Vans & Timberland Owner Kept Revenues Steady in 2016 But Outlook Remains Cautionary

Vans Nitendo Sneaker
Vans x Nitendo Sk8-Hi.
Courtesy of brand.

VF Corp. today reported fourth-quarter earnings that were in line with expectations, while its revenue missed forecasts. The sales miss combined with the firm’s worse-than-expected outlook for the year ahead sent VF’s shares slipping briefly in early morning trading.

As of 11:15 a.m. ET, the shares had recovered and were up 3.3 percent, to$52.01.

The owner of Vans, Timberland, The North Face and other footwear and apparel brands said its net income during the period fell 15 percent year-over-year, to $264 million, or 63 cents per share on a reported basis. Adjusted earnings per diluted share, at 97 cents, were in line with market watchers’ predictions. (Net income for the full-year also slid 13 percent, to $1.1 billion.)

Revenues remained flat year-over-year at $3.3 billion and missed estimates calling for revenues of $3.4 billion. Full-year sales were also in line with last year, at $12 billion.

VF’s global business model, diverse brand portfolio and focused operational discipline helped the company deliver solid results in 2016 despite an inconsistent U.S. marketplace,” said Eric Wiseman, executive chairman of VF’s board, who retired from his CEO post last month. “We’re pleased with the improved quality of our revenue, which reflects continued growth in our international and direct-to-consumer platforms, and our strong gross margin and cash generation performance that enabled us to return a record $1.6 billion to our shareholders.” (Steve Rendle, former VF president and COO, became the company’s new CEO on Jan. 1. He also kept his president title.)

By brand, revenue at Vans was up 14 percent in Q4, driven by a mid-teen increase in the Americas, a 20 percent gain in Asia Pacific, and in Europe a return to growth with a mid-single-digit rate increase. Full-year sales at the brand advanced 6 percent, to $2.3 billion.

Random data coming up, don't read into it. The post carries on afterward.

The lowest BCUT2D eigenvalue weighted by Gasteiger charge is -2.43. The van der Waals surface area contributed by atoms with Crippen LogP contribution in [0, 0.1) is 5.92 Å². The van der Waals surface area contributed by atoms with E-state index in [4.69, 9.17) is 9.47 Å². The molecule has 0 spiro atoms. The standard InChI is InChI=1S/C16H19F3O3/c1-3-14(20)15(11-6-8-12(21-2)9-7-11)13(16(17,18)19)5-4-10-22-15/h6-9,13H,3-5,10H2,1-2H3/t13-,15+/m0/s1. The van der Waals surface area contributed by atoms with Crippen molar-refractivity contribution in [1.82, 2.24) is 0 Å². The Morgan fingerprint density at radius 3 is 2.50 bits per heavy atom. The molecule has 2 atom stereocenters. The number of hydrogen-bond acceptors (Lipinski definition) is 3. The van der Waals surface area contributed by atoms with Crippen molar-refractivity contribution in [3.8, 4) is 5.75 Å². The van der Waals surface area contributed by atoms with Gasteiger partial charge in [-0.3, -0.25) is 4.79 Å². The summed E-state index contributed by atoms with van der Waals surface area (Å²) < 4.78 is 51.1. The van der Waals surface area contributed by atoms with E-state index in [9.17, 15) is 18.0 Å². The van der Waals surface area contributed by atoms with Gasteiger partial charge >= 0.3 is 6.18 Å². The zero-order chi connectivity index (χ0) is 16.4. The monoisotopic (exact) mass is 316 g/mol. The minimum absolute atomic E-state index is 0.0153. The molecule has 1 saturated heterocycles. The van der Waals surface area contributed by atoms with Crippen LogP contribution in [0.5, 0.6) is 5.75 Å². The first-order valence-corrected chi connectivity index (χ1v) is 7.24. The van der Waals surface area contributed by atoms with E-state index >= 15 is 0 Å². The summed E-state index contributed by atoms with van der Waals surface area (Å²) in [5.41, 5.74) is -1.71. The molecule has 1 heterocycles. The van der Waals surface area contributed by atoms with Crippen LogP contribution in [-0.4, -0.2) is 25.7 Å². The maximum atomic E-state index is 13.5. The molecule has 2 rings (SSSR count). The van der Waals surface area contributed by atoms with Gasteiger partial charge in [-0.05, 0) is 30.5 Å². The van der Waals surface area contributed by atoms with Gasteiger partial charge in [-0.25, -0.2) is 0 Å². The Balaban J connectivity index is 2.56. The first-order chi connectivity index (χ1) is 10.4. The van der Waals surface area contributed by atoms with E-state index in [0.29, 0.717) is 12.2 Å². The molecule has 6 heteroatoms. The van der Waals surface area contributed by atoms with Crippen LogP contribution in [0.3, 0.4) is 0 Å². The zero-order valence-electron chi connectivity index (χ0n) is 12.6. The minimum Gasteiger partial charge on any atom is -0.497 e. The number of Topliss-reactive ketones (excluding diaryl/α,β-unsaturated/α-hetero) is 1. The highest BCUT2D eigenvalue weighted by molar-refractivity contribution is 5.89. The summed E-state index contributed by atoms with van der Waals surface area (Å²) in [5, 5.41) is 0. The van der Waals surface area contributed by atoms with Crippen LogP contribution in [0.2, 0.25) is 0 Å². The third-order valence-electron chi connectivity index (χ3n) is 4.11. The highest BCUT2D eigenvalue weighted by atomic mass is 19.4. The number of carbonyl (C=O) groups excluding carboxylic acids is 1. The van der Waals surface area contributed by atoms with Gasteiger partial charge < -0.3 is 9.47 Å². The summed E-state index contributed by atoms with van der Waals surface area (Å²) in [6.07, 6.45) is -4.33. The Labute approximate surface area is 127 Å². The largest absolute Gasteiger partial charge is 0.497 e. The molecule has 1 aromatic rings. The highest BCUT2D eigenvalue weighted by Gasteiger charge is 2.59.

During the firm’s conference call, Wiseman addressed reports that Vans has lost its appeal in recent months.

In paraphrasing Mark Twain, the reports of Vans’ decline have been greatly exaggerated,” Wiseman said. “Unless you’ve been following along all year, Vans’ [currency-neutral] 8 percent growth on top of last year’s 10 percent growth doesn’t tell the whole story. As we’ve detailed on previous calls, Vans’ EMEA business, which is about 25 percent of global revenue, have been working through an inventory imbalance in 2016. This work-through saw Vans’ EMEA revenue down slightly this quarter, which is exactly what we expected, and we still expect the brand to return to growth in the last quarter of this year.

Timberland’s revenue was up 4 percent, including a low single-digit rate increase in the Americas region; a high single-digit rate increase in Europe; and, a mid-single-digit rate increase in Asia Pacific. Full-year Timberland revenues rose 1 percent, to $1.8 billion.

The North Face didn’t fare as well during the period, driven by management’s decision to reduce sales to the off-price channel as well as the impact of bankruptcies in North America, its fourth-quarter revenues slid 8 percent. For the full year, revenue for brand declined 2 percent, to $2.3 billion.

Looking ahead, management predicted that revenue will increase at a low single-digit percentage rate including about a two percentage point negative impact from changes in foreign currency. Meanwhile, earnings per share are expected to be down at a low single-digit percentage rate compared to 2016 adjusted EPS of $3.11.

The pace of change in both our industry and the broader consumer landscape is happening at an accelerated rate,” Rendle said in a release. “The proliferation of technology and innovation across all aspects of our lives has shifted consumers’ shopping behaviors and elevated their expectations when engaging with our brands. We are pivoting to become more agile and consumer centric to compete and win in this changing global marketplace.”